A style sheet is a collection of rules, that assign properties to specific elements in the SGML tree. The order of rules is unimportant. Each rule consists of three or four parts:
A priority (optional): how important is this rule
A selector: to what element instance(s) does the rule apply
A property: what aspect of the lay out is specified
A value: what value to assign to the property
The four parts are recognizable by their punctuation, e.g.:
!prio selector : property = value (element selector :prio prio '(property value))
Some `syntactic sugar' can be added to this, for example to allow more than one property/value pair to be entered after a single selector:
!prio selector : property = value; property = value (element selector :prio prio '((property value) (property value))
Conceptually, every element has all properties. If there is no explicit rule te assign a value to a property, then the value comes either from the parent of that element (inheritance) or is the default value. Which scheme is used depends on the property (see the list of properties).
The selector selects elements based on their GI and attributes, on their context: ancestors and elder siblings in the element tree. To make matching a selector to an element instance efficient, some restrictions are necessary:
The parser should need only a stack to represent the currently open elements. A full parse tree containing already closed elements should not be necessary.
Information about elder siblings of each open element need to be available only up to a certain fixed depth, so that a fixed amount of space can be reserved for this information in the stack frame.
To match a selector against an element and its context, a deterministic algorithm should suffice; backtracking should not be needed.
No knowledge of the DTD is assumed.
One concrete choice of restrictions could be the following:
Elements and their ancestors can be selected with GIs or GIs plus attributes. (Question: just attributes, without a GI, is also possible, but less efficient; do we need it?)
Wildcards can be used to match exactly one or any number of elements in the current context.
Every element in the context can be further qualified with the GI of its immediate predecessor (elder sibling). That is: zero or one sibling, and then only the GI, not its attributes.
The style sheet may have to help the parser to recognize empty elements, since there seems to be no other place to store this information. (Question: the parser may also have trouble recognizing CDATA and RCDATA, can we require of the SGML document that such contents do not occur?)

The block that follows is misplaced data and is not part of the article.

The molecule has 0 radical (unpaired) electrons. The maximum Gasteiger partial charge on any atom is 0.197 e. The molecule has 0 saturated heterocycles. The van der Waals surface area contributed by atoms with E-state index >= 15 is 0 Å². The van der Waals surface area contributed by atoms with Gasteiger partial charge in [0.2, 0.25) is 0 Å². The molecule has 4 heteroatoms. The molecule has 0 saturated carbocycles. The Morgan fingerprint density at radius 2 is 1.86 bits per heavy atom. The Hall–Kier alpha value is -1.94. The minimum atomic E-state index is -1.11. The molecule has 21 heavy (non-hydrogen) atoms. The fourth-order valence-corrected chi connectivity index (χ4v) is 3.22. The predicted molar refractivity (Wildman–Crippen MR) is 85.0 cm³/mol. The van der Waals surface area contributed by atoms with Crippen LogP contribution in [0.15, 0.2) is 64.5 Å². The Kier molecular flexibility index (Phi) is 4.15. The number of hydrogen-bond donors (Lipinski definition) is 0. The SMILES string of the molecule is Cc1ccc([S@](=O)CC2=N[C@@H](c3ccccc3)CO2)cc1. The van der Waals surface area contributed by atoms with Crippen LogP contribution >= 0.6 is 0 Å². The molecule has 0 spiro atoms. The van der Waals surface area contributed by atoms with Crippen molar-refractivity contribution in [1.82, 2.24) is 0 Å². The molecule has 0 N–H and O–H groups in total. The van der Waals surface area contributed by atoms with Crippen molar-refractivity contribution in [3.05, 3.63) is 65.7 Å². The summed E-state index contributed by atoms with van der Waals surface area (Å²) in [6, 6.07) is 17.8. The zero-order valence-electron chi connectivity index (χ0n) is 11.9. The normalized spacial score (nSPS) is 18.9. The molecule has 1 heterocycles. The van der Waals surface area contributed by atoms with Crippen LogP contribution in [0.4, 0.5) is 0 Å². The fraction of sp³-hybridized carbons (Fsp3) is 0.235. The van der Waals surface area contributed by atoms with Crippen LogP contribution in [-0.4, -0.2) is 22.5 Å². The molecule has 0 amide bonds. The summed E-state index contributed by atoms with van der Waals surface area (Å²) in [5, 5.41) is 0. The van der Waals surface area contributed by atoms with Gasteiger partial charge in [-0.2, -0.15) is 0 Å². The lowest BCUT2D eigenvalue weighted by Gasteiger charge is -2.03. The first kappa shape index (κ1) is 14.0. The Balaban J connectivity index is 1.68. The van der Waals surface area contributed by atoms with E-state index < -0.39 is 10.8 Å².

See `SGML-Lite' for a DTD-less subset of SGML.
A possible syntax for the selector could be the following, where names stand for GIs, bracketed parts are attributes, and the asterisk is a wildcard to match zero or more elements.
* (1) * E1 E2 (2) * E3 * E4 (3) E5 * E6 (4) * E7 * (5) * E8 [ attr1 = val1 ] (6) * E9 [ attr2 = val2 ] [ attr3 = val3 ] (7) * /E10 E11/ (8) * /E12 E13/ [ attr4 = val4 ] (9) * E14 * /E15 E16/ (10) * E17 ? E18 (11) * E18 [ attr5 ] (12) * /E19/ (13)
Whitespace can be omitted as long as no ambiguities can arise. Names that contain whitespace or punctuation must be quoted. The details of the syntax need to be worked out.
(1) Matches every element; (2) matches every E2 element that is a child of an E1; (3) matches every E4 that is a descendant of an E3; (4) matches every E6 that is part of a document with an E5 as root; (5) matches every element that has an E7 as ancestor; (6) matches every E8 thas has an attribute attr1 with value val1; (7) matches every E9 thas has an attribute attr2 with value val2 and an attribute attr3 with value val3; (8) matches an E11 if it immediately follows an E10; (9) matches an E13 if has an attribute attr4 with value val 4 and immediately follows an E12; (10) matches an E16 if it immediately follows an E15 and both have an ancestor E14; (11) matches an E18 if it is a grandchild of an E17; (12) matches an E18 if it has an attribute attr5 with any value; (13) matches an E19 that has no elder siblings.
Some attributes are more likely to be needed in the selector than others. In particular, SGML formats that use architectural forms or pseudo-architectural forms (e.g., the `CLASS' attribute in HTML) are prime candidates for style sheet based formatting. Some syntactic sugar can be added to make specifying those attributes more convenient.
One possibility is to allow the style sheet language to be parametrized with the name of the attribute that is to be treated specially. For example:
@archform CLASS [... and further down:] * DIV@ABSTRACT
is a convenience form for the longer selector:
Attributes that are declared as IDs are also likely to play special roles in selecting elements. It may be necessary to provide a short hand notation for such attributes, although it is a problem that ID's can be stored in attributes of different names and even several times in one element.
It is possible that several rules with the same (major) priority match the same element instance, e.g., *P and *P[KEY], or *P and *DIV P. The intuitive rule is that more specific selectors have priority. In these examples that rule is clear enough, but in more complex selectors there seems to be no obvious priority. One method to disambiguate rules is the following:
replace in the selector every * with a `1'
replace every occurrence of [...] with a `2'
replace every GI with a `3'
interpret the result as a number (in base-4 notation or larger).
Higher numbers have higher priority. This has the effect of giving longer selectors higher priority. It also assigns higher priority to ``DIV*P'' then to ``*DIV P'', and higher priority to ``DIV P'' than to ``P[key]''.
Here is a formal CFG for the selectors, defining the syntax used above.
The terminals of this grammar are:
(Back) to style sheet overviewBert Bos, 30 May 1995